From 2013 – My first year as an expatriate in Mexico:
There have been many sunny days in Rosarito, where Sophy and I drive around town with the windows down, shopping for the evening meal or checking out the tile and ceramic shops lining Highway 1. Life had been humming along with only the usual assortment of challenges and setbacks.
Then the temperature dropped and the wind kicked up and the rain rolled in. I’m not sure if it was the change in the weather or a new set of microbes to contend with, but the household got sick. Ugly throat infections and fevers. The baby was crying, we were losing our voices and our coughing made it hard to sleep.
I had a tough time concentrating on my work but I didn’t have much choice. There was nobody to lend a hand. I was trying to meet a project deadline with only one cylinder of my brain firing. It was a contract my company had with Paramount Resorts to create an e-magazine for them. This company is my most important client and the money I would make from this project would carry us through the Christmas holidays.
I was already working on an accelerated schedule when my designer in New York fell a day behind. On Tuesday morning we had a five hour window to get the files to the client and implement their changes – major changes. My designer felt overwhelmed and I was coughing into my keyboard, watching the clock. We finally reached the hour where I knew it was going to be impossible to make the afternoon deadline and get the approved files to the database company that sends out our email projects. I’d never missed a final deadline before and I felt miserable. I bit the bullet and contacted the Paramount people and had to admit to them that I had missed the deadline, but I had managed to get us a slot on tomorrow’s schedule to send out the project. Luckily they were understanding and just asked to send the changes when they were done so they could give them final approval. My designer and I finished in the evening and I emailed the files to Paramount, asking them to get back to me as early as possible in the morning.
I was hanging low when Sophy came back from the doctor with a bunch of pills and elixirs. She lined them up on the dresser and said, “The doctor told me these would help both of us.”
I held out my hand. “Great. Maybe they’ll knock this sickness out of me. I have a really heavy day tomorrow.”
I washed the pills down, did an hour or two of work and climbed into bed with Sophy.
Within seconds, a series of hypnagogic images started to float behind my closed eyes. I’m used to these. If I relax and let them flow they can be intriguing, kind of a Rorschach test from my subconscious. Usually they’re herky-jerky figures that shift and change, similar to watching clouds change from one inexact depiction to another. But these images behind my eyelids grew in intensity and became distorted faces, with features bulging forward and then receding. My interior organs began to pulse and compress in strange ways. There was nothing hypnagogic about it. Then the saliva began to flow in the back of my throat –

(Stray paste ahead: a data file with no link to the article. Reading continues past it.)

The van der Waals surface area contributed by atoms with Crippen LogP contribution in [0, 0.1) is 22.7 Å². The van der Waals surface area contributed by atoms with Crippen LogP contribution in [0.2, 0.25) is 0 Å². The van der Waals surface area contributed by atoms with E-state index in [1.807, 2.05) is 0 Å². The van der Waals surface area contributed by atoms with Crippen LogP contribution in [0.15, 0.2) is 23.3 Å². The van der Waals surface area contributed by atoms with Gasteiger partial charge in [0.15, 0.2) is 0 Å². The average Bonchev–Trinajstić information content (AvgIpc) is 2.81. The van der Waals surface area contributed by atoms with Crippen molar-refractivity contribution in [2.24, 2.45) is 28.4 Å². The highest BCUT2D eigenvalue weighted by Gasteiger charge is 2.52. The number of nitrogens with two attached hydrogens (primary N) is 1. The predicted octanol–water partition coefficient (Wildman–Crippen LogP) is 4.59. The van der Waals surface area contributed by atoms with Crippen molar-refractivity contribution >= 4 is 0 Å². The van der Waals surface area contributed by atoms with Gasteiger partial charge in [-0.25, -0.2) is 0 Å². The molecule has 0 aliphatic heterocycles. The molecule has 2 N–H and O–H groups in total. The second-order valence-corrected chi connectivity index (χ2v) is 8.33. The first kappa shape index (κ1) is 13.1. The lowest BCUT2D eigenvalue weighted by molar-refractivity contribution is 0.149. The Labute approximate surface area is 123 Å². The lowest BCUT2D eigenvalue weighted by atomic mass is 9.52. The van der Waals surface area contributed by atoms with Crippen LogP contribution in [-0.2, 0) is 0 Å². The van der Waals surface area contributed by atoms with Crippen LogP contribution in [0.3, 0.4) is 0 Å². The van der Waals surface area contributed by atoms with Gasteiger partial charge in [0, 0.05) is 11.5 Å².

I got out of bed and hurried towards the bathroom. The vomit was hurtling out of my mouth just as I made the toilet. I retched and retched. I knew exactly what was happening, but I hoped I was wrong.
Sophy stood in the doorway, saying, “Oh, mi vida…”
I asked her if there was penicillin in any of the pills.
“It’s called amoxicilina.”
“That’s gotta be penicillin. Shit. Give me some privacy. Here comes the diarrhea.”
I’m allergic to penicillin. Sophy knows it. I know it. But we were both too rattled to check the box.
I’ve gone through two allergic attacks in the past and it’s the closest I’ve ever felt to dying. The last time it happened was 20 years ago, when I was physically stronger. With some people penicillin allergy registers as anaphylactic shock, where your tongue and throat swell so much you’re in danger of suffocating. I can’t think of anything worse than that. My body’s reaction is different. I puke. Then I blast out a stream of diarrhea. All the while my I’m sweating and my nose is running. My body is working furiously to rid itself of the poison, using its water content as the vehicle. At 15-minute intervals the puke/diarrhea process is repeated, getting more and more painful each time. When my stomach empties I can feel it twist and turn in a wringing motion as it draws water from the surrounding organs. As soon as my stomach derives an ounce of fluid it makes me retch it out until I’m reduced to painful dry heaves that sprain every muscle in my back. Then comes the explosive diarrhea, as though I had a high-pressure hose in my ass.